The ideation channel should be capable of maintaining a history of changes, and properly version the idea throughout its life cycle. This, also enables insights along with a clear representation of the history of the idea — including all the major updates and important decisions.
The major stakeholders in the process, are the idea and business owners. The identification of the business stakeholder/owner could become complicated in large corporations. It could be any or all of the CPO, product owners, commercial managers, the R&D manager, up to the legal teams — if IP is involved.
Each stakeholder, is notified for relevant-only ideas, based on the most appropriate template and the right level of detail
A modern ideation channel should be able to capture the hierarchy of the corporation, its inner structures and particular roles. This is the source of important metadata, allowing the system to automatically identify the right stakeholders for any given idea.
When a new idea is submitted, the system can automatically raise personalized notifications to the right stakeholders
This process, could become even more personalized, by identifying the most appropriate call-to-action and communication templates.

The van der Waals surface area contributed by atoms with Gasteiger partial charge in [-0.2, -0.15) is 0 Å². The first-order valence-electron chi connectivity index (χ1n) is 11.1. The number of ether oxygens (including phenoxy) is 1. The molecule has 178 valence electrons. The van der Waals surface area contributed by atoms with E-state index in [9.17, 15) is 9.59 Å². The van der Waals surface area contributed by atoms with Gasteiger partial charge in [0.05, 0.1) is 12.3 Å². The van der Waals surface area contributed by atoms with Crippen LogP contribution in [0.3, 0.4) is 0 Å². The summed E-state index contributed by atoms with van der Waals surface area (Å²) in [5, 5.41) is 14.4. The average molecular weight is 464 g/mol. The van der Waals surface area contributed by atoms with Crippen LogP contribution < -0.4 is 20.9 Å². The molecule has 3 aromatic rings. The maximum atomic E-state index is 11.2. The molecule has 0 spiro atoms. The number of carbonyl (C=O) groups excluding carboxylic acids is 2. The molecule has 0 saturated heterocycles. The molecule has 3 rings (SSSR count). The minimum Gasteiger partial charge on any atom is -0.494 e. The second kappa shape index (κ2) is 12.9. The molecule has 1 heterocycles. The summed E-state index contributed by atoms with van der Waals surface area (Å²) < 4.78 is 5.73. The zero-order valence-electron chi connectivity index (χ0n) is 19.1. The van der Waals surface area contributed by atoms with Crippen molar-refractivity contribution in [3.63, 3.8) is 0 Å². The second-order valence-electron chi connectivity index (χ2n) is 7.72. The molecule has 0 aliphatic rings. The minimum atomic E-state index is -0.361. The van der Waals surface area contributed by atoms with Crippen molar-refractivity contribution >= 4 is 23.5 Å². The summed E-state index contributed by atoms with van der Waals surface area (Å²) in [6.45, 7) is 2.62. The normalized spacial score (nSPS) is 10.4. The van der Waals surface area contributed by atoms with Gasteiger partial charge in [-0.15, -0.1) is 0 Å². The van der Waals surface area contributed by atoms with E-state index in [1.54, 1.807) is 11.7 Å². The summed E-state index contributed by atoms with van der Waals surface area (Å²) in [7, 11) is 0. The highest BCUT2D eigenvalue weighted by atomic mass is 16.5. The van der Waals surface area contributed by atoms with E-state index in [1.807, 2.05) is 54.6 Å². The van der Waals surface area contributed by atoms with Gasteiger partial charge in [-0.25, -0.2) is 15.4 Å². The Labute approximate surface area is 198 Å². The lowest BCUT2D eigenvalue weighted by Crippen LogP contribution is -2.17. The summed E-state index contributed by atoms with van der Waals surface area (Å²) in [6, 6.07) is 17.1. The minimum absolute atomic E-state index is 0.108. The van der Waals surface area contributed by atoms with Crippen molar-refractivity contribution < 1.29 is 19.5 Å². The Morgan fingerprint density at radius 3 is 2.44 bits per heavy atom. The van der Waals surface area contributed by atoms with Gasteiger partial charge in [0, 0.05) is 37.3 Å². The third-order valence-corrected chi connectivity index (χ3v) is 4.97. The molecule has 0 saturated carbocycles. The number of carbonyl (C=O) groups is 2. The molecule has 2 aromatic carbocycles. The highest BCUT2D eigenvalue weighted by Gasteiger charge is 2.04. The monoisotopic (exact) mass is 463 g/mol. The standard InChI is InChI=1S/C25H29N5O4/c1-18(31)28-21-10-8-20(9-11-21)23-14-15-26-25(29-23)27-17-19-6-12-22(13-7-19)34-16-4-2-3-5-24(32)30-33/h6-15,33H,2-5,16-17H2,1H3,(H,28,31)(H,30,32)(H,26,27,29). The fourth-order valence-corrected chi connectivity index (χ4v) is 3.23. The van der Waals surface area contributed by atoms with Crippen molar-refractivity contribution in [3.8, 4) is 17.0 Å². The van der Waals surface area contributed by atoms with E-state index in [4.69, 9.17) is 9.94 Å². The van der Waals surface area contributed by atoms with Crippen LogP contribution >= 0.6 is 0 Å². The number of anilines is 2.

A good ideation channel must provide accurate reporting and insights. Executives should be able to instantly capture the levels of activity, along with the right KPIs, across multiple dimensions. A set of well-defined performance dashboards need to be there, to cover these analytical needs.
Modern systems need to be open, to expose functionality and data through standardized APIs. This is also the case for a good ideation channel: ideas, process performance, business insights and other objects, need to be securely exposed to other corporate systems.
A smart corporate environment could consume the ideation APIs, to support several intelligent, interactive scenarios. For instance, to retrieve and present most recent ideation activities on selected, approved screens. Or, share the most active ‘ideation users of the month’, via a dynamic email signature. Or, dynamically generate ideation activity summary, as part of a regular news-letter targeting subscribed users.
In a gamification context, ‘leader boards’ of top-performing users could be provided for visualization through integrated systems
The above principles and functional scenarios should be considered in the right context: not all of the items have the same importance, while different prioritization is expected, depending on the industry, the structure, and the size of the company.